The Herdson question: At what point will Newt quit – if at all?

The Herdson question: At what point will Newt quit – if at all?

Is he denying Santorum frontrunner status?

For all the time, money and energy spent in the race for the Republican presidential nomination, not all that much has been decided in the first two months. The states that have voted so far account for only about three hundred delegates, and the final allocation of some of them isn’t settled. March is an entirely different prospect.

After Washington today (43 delegates), Super Tuesday sees states worth well over 400 delegates go to the polls. Following swiftly on, next Saturday accounts for around another hundred, the Tuesday after that over a hundred more, and then there are close to two hundred more delegates up for grabs in the second half of the month. All in all, around three times as many as January and February combined.

The way things have panned out, there’s only really space for three candidates: Ron Paul, who will continue to pick up his loyal 10-15% and no more, Mitt Romney, the establishment choice and front runner, and a conservative alternative to them. That final slot remains contested between Rick Santorum and Newt Gingrich, with Santorum increasingly taking the edge. In fact, Gingrich now looks set for a string of further thirds and fourths on Super Tuesday, his home state of Georgia apart.

That begs the questions of why he’s bothering to continue to run and why people will bother to fund him. The most obvious answers are that he’s either waiting for one of the leading candidates to slip up very badly, or for the convention in the hope that he and Ron Paul can gain enough delegates to stop anyone winning outright. That might make sense for him personally but is a less attractive argument for his backers: what do they get out of it that they couldn’t get elsewhere?

With Romney heading back towards a comfortable lead in the latest national polls, is Gingrich’s stubborn unwillingness to quit costing Santorum votes, delegates and perhaps the nomination?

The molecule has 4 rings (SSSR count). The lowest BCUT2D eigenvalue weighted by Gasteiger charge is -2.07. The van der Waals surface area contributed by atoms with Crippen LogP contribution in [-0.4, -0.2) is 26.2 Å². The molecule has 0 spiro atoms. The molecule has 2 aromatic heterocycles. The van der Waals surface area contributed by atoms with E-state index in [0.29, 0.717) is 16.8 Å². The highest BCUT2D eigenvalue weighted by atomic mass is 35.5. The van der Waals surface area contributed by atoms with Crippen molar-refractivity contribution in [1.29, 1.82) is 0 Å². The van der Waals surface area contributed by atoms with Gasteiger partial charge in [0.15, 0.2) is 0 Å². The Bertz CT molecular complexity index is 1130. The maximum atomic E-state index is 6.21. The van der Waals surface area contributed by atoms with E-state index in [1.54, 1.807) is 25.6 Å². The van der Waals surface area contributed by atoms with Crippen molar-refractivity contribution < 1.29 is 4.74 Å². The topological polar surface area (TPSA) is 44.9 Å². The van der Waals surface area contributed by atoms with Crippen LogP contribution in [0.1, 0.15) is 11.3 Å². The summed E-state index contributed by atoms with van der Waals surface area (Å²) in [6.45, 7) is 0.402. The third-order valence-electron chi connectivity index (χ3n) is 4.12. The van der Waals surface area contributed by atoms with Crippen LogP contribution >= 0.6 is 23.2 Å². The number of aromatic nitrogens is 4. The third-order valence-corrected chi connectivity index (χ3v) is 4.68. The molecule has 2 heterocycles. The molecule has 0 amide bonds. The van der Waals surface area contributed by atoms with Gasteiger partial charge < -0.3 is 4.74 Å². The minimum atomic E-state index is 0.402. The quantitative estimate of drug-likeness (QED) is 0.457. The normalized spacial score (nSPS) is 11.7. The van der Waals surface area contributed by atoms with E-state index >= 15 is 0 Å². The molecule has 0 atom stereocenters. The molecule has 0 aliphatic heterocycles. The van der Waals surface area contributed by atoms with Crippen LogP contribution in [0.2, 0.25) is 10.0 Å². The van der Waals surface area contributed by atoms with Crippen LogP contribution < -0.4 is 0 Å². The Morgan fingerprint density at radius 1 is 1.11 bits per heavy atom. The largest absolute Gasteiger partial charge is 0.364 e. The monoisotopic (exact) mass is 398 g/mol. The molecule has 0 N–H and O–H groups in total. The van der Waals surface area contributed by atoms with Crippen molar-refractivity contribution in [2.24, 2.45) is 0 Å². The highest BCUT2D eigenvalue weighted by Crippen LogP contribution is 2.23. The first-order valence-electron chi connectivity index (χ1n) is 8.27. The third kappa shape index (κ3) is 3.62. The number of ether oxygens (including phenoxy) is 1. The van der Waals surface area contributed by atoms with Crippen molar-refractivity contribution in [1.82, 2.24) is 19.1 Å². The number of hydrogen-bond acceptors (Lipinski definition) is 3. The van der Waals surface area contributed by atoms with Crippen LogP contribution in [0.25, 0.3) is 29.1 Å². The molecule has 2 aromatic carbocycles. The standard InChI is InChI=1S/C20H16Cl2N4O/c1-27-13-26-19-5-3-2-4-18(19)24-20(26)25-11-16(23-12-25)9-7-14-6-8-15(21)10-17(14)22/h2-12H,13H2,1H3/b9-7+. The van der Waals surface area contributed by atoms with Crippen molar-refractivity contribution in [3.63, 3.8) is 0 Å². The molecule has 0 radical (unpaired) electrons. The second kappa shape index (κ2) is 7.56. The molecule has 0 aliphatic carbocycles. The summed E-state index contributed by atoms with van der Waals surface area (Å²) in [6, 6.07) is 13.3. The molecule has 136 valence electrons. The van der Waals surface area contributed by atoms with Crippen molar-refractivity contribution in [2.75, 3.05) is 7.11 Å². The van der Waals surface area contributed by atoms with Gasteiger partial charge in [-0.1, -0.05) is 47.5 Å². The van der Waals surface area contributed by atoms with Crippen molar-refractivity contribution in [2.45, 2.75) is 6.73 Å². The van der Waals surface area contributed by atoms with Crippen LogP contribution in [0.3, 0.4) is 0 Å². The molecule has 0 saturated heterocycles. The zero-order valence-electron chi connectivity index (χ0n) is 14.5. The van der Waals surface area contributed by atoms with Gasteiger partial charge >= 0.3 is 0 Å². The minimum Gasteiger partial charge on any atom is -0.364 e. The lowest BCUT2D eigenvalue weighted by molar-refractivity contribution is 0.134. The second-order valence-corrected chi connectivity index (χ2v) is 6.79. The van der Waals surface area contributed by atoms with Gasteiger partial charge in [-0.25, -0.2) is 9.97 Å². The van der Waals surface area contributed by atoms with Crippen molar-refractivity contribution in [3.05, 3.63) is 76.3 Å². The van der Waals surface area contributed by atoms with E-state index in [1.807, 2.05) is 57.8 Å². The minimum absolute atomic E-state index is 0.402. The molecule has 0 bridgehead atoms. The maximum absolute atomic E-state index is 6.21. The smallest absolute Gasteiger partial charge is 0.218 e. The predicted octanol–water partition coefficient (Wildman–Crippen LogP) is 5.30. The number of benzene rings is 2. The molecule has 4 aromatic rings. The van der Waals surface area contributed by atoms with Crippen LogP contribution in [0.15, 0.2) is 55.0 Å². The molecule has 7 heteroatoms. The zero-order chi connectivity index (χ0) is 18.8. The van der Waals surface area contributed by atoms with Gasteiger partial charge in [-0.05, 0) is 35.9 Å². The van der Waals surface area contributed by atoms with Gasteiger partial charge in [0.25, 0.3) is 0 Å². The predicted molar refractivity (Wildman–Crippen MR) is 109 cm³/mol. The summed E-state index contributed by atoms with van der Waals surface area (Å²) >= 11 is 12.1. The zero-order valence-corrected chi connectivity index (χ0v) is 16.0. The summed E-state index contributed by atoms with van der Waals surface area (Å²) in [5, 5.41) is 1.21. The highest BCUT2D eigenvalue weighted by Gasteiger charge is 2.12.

The first thing to say to that is that the polling is more nuanced. While the national picture has Rasmussen and Gallup reporting double-digit Romney leads, the polling from the Super Tuesday states is much more favourable for the former Pennsylvania Senator, where he leads in Tennessee and Ohio, for example.

One thing that’s very noticeable from the polling history is how both Santorum surges coincided with collapses in the Gingrich vote. That does not necessarily imply that the rest would transfer so readily. Newt’s base of 15% has been solid since November. By contrast, the bursting of both of his polling bubbles may well have been further migrations of the perpetually disillusioned or refugees from candidates who’d withdrawn: different types of voter. Even so, all things being equal, Newt’s base ought to be more sympathetic to Santorum than Romney.

If so, that may well make the difference between one or other candidate being the front-runner. After all, while Romney currently has about as many delegates as everyone else combined, that’s heavily down to his two winner-take-all wins in Florida and Arizona. The rest have split very evenly overall.

Romney is likely to gain another effective winner-take-all victory in Virginia – where Ron Paul is the only other candidate on the ballot – but most of the rest of March’s states allocate proportionately. The crunch begins to come not long after this current flood of primaries, as winner-take-all states become more frequent. This of course assumes that Santorum is still in the game at that point which considering the week he’s just had isn’t a given. And that, together with his likely win in Georgia, is why Newt’s likely to keep battling on for a good few weeks yet.

David Herdson

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